All remaining lockdown restrictions in England will be lifted in a week despite a sharp rise in coronavirus cases, Britain's health secretary said Monday, adding it's the right time to allow Britons a chance to return to normal life.
Sajid Javid told Parliament that Britain's successful vaccine rollout means that nine out of 10 adults in the U.K. now have antibodies against the virus. The government is on track to meet its target of offering all adults a first vaccine dose by July 19, the day when all remaining lockdown restrictions, including mandatory mask-wearing, are set to be lifted.
As of Monday, 87% of the U.K.'s adult population have had their first dose, and 66% have had both doses.
Javid said while new infections could reach 100,000 a day later in the summer, driven by the more transmissible delta variant, two doses of the vaccine offer effective protection against serious illness from the virus and officials believe the surge in cases will not put “unsustainable pressure” on hospitals. Waiting any longer to lift restrictions will risk having the virus spread in the winter, when hospitals are most likely to be overwhelmed, he added.
“There will never be a perfect time to take this step, because we simply cannot eradicate this virus — whether we like it or not, coronavirus is not going away," he said.
The U.K. as a whole has seen infections soar in recent weeks as a result of the delta variant, first found in India. Daily infection levels are running at over 30,000, their highest rates since January. Most infections have largely occurred among younger people, many of whom have yet to receive a first dose of vaccine.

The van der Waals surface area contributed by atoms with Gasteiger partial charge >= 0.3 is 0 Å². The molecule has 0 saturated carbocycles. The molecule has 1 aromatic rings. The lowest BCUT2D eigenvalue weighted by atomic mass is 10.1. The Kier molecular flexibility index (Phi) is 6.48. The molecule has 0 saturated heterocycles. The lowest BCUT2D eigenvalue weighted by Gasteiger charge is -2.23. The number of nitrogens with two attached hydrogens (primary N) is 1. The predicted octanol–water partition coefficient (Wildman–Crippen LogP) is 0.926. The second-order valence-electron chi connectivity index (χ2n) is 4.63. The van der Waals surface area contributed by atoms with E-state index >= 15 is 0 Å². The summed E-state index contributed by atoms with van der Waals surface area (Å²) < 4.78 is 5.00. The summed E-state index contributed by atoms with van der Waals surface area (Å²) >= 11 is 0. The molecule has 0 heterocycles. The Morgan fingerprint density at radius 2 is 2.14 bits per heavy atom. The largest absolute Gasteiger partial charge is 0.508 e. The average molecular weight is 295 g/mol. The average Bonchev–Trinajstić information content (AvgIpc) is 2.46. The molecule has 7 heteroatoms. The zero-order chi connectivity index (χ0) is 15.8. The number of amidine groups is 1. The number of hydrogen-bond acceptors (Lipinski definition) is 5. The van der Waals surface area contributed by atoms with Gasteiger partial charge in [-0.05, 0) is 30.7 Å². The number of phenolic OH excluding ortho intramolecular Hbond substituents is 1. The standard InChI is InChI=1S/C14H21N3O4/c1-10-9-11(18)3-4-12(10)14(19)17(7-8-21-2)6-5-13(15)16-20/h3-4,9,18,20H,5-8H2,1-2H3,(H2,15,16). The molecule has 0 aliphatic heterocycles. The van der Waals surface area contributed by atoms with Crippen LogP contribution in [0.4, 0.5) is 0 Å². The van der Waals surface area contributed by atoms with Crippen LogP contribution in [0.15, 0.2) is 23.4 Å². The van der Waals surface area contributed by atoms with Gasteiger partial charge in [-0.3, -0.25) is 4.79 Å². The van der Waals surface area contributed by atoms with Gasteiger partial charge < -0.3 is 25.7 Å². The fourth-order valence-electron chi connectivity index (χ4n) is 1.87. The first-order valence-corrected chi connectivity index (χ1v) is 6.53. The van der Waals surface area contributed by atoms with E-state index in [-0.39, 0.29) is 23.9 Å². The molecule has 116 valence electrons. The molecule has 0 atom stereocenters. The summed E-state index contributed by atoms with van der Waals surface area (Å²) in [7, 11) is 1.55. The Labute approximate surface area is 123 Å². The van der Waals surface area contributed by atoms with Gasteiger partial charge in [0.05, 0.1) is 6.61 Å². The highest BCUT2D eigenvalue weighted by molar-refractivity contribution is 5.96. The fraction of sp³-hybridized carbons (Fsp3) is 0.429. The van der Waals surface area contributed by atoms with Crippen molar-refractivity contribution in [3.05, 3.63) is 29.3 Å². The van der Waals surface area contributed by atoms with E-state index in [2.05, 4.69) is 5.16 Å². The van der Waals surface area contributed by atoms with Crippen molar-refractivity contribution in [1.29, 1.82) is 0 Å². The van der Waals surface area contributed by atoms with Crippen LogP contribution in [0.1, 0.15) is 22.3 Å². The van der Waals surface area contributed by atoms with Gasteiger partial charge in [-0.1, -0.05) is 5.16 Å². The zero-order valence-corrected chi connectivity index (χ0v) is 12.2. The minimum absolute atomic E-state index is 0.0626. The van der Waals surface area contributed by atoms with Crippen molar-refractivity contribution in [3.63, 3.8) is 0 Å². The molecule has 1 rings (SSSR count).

The British government hopes that the vaccine rollout has severely disrupted the link between infections and those needing hospitalization. However, both the number of people requiring hospitalization and dying from COVID-19 have been edging up in recent days, though not at the same rate as infections.
Still, concerns over the rapid increase in cases has piled pressure on the government to take a more cautious approach over lifting restrictions. Authorities are expected to recommend that people continue to wear face masks in enclosed places, such as on public transport and in shops.
Public health officials and scientists have been voicing their concerns, saying ditching masks and social distancing altogether could be dangerous.
Professor Peter Openshaw, a member of a group that advises the government on new and emerging respiratory viruses, said it was vital to keep some protective measures in place, such as wearing masks.
Additional reporting by The Associated Press.